Agenerous spritz of “his” or “hers” perfume was once considered as the ultimate way for men to exude their manliness and women to waft their femininity.
But now the appeal of stereo-typically gendered smells is firmly in decline, as consumers are developing a nose for high-end unisex perfumes and buying perfumes designed for the opposite sex.
A new wave of intoxicating genderless perfumes is resulting in a boom in sales of high-end fragrances, sales figures indicate.
John Lewis said it had seen a 35 per cent year on year increase in bottles of perfume worth over £100.
Le Labo, a luxurious – but niche – brand which appears to be at the helm of the trend, sells unisex perfumes only.
Its fastest growing fragrance is Santal 33, first popular among fashion front-row types, now being sniffed out by British consumers who are able to stomach its £175 price tag.
Branding surrounding such perfumes is a far cry from the traditional James Bond in a bow tie versus girl in a pink dress perfume branding, with claims that Santal 33 “would intoxicate a man as much as a woman”.
Its makers claim it is inspired by the image of the man and his horse in the old Marlboro cigarette adverts, who Le Labo’s founders see as representing “personal freedom”.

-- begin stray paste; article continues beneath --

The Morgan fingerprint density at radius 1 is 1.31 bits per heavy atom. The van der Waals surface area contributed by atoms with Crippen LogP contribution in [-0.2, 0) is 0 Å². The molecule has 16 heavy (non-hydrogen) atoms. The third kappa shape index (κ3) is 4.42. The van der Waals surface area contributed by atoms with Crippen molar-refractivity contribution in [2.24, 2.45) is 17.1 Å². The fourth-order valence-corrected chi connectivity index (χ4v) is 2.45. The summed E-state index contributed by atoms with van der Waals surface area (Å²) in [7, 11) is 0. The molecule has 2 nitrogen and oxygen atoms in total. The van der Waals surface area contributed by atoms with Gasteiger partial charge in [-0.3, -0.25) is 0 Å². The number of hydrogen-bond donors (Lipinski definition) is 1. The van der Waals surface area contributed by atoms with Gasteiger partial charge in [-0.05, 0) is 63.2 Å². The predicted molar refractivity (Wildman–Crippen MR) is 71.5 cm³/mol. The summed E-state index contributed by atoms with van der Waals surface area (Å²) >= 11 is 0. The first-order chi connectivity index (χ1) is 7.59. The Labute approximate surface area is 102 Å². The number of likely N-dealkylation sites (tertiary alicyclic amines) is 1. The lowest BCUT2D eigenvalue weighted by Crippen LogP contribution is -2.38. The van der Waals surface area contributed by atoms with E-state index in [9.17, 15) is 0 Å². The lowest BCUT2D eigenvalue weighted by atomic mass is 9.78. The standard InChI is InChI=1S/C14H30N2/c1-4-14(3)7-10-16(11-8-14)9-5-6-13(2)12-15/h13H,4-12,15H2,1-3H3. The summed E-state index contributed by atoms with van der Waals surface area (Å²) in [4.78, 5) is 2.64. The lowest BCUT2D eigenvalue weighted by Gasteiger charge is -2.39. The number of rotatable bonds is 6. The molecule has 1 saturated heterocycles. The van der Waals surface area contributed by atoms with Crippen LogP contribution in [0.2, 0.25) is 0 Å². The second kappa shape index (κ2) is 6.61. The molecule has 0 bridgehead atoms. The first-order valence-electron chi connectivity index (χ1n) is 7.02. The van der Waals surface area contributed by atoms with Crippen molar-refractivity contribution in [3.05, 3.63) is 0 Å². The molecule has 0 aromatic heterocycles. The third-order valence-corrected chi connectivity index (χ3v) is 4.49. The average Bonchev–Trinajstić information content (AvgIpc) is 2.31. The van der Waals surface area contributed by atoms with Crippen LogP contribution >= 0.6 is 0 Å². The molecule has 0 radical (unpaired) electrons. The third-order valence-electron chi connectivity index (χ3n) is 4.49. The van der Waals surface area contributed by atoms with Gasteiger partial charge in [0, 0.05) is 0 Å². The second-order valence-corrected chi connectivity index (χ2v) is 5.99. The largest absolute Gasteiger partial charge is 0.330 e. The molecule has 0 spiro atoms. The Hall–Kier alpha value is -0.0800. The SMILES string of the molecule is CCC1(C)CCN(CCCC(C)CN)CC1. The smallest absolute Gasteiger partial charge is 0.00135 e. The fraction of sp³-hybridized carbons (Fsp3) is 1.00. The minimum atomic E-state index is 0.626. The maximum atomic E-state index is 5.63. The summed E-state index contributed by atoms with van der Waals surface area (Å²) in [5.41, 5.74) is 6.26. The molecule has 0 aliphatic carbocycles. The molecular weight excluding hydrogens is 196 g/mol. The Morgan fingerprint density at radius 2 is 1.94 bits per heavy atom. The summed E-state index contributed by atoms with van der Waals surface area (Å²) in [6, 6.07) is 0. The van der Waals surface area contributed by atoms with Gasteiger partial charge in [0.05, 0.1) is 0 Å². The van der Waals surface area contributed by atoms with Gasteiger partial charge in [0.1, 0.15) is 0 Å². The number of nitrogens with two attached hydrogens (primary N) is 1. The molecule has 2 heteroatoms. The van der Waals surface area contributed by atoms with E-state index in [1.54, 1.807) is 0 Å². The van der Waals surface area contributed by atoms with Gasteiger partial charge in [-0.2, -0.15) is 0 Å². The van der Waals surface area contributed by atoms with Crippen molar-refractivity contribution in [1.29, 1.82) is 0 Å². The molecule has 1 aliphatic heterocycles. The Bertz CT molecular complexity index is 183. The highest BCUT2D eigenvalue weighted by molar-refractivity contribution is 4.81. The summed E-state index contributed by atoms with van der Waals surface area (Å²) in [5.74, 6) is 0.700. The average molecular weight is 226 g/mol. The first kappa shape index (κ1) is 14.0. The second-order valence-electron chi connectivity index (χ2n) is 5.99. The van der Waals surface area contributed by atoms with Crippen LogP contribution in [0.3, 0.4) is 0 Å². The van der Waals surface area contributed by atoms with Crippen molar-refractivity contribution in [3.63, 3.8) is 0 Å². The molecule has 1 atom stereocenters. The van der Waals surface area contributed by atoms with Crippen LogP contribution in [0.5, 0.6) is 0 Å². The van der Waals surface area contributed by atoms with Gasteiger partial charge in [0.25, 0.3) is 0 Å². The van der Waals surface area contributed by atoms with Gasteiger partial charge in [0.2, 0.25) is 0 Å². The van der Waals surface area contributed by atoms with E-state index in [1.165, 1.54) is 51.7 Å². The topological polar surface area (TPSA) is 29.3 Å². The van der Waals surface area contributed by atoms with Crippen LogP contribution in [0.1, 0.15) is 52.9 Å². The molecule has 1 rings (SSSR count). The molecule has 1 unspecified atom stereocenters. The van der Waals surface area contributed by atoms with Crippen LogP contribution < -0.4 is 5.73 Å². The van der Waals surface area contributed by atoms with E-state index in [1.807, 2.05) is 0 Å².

It comes as the idea of unisex or genderless clothing is at the centre of the cultural zeitgeist.
For example the recent launch of Zara’s “ungendered” range, which consisted of eight pieces; plain T-shirts, hoodies, jeans and the like in grey, white and navy.
According to Estee Lauder, which recently bought niche brand Le Labo, certain specific ingredients carry deep gender associations, for example Iris, which has historically been used a lot in make-up products like face powders for its fineness and soft smell.
But now it says niche brands are tying these ingredients to new terms which are less gender-specific.
A spokeswoman said: “An Iris note can convey ‘sophistication’ or ‘smoothness’, a Jasmin note can bring ‘luminosity’ or ‘seductiveness’ to a fragrance – qualities which can appeal to everyone.
“Niche brands, for the most part, pride themselves on eliminating the gender construct in favour of focussing on the very fluid beauty of different combinations of ingredients, and therefore speak to the inner dialogue of the discerning scent shopper, who will consider this a more ‘purist’ and therefore more luxurious and artisanal approach.”
She added that the group had also seen a rise in shoppers using scents marketed at the opposite gender.
For example its Modern Muse Nuit fragrance, which features a heady Rum Accord with Musk and Jasmin has proved popular among its male customers, with counters reporting high levels of male interest.
Matt Leeser, John Lewis Head of Buying for Beauty & Wellbeing: “We have seen a surge in customers looking for a unique and different scent wanting to upgrade to new, interesting fragrances at the more premium end of the range.”